Aisle Style #1: Bright lights, big supermarket

Having heard the audacious claim that ‘every walk is a catwalk’, Mini Smith and Xanthe Fuller, self-professed (and probably incorrectly) style correspondents, thought they would test this theory in every walk of life. Following a short and spontaneous brain-storm, Mini and Xanthe took to the most obvious catwalk of all. With long strips of grey linoleum upon which one must sashay regularly and a plethora of fashionable individuals on the hunt for their daily bread, we hit the Sainsbury’s aisles to search for the tastiest style in town, and my oh my, it was tasty.

Hannah and Beth, Sidney third years 

Potato waffles have never looked so New Wave!

Has your style changed with third year?

B: I think I’ve just stopped trying as hard as I did in first year. In first year, I was very conscious of what I was wearing, but now if I like something I buy it regardless of style.

Do you have any style icons?

H: Millie Mackintosh.

How would you describe your style?

B: I pretty much just stick with black, white and grey, but I’m a big fan of pastel pink. So, everything I own is either black or pastel pink.

And finally: if your style were a supermarket item, what item would it be? We feel like you are tasty but essential.

B: Egg-noodles, ready for a stir fry!

H: I don’t know, I normally wear a lot of pink, so…

B: You’re definitely that bright pink Smirnoff sorbet.

Continue reading Aisle Style #1: Bright lights, big supermarket

Grad Talk: Becca Naylor on a different kind of law

While many interpret working in anything remotely corporate as ‘selling your soul’, Law graduate Becca Naylor shows that there’s more to a traditional Law firm than meets the eye. Having always been passionate about human rights, Becca managed to make it the subject of her everyday professional life as a full-time Pro Bono associate and Reed Smith’s Pro Bono Manager across Europe, The Middle East and Asia. Snatching a moment in an international tour (of the Reed Smith offices), Becca speaks to Cambridge Girl Talk about serendipitous school talks, hockey, and her anything but ordinary professional life.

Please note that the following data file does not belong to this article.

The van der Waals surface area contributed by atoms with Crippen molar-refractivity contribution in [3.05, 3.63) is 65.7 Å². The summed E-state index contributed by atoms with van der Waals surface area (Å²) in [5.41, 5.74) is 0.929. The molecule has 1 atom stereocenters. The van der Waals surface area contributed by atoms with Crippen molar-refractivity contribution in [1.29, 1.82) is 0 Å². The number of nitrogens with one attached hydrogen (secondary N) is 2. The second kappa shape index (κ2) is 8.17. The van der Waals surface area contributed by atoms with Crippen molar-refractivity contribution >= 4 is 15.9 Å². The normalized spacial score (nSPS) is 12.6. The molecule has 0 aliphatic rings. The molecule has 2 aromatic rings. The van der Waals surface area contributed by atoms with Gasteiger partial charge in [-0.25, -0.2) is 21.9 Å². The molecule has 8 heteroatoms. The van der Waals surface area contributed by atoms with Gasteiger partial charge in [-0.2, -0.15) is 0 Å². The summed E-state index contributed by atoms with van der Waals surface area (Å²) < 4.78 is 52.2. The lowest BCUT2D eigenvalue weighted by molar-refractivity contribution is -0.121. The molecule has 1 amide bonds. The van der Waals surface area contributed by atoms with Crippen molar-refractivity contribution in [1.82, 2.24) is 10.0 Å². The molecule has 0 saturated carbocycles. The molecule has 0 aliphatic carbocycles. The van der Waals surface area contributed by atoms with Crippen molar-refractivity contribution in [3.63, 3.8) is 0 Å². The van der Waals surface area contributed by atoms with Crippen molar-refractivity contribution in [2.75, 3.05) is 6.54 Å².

Interview by Xanthe Fuller

So, what do you do now?

I’m a pro bono lawyer at Reed Smith, I’m responsible for managing our pro bono work across Europe the Middle East and Asia. Pro bono is the free legal advice we provide to charities, non-profits and low income individuals. We work alongside amazing charities to support refugees, prisoners, victims of domestic violence and work on projects to combat human trafficking and female genital mutilation.

Becca Naylor

 

How did you get there?

Nick Yarris came to speak at my school when I was 16, he inspired me to study law. Nick was on death row for over 20 years before he was exonerated. I was shocked by this and other injustices. I started to follow the work of Clive Stafford Smith and Reprieve.

I went on to study law at university, applied for vacation schemes and training contracts and did the LPC in London. In the gap before starting my training contract I  volunteered at Reprieve in their abuses in counter terrorism team, assisting with their work on Guantanamo Bay, drone strikes, and torture and rendition cases. I then started my training contract at Reed Smith and at the first opportunity went on our pro bono secondment to Liberty where I worked in their advice and information team. During my training contract the pro bono role became available and I applied for the job, I then did my training contract and the pro bono role for a year and when I qualified I became a full time pro bono lawyer.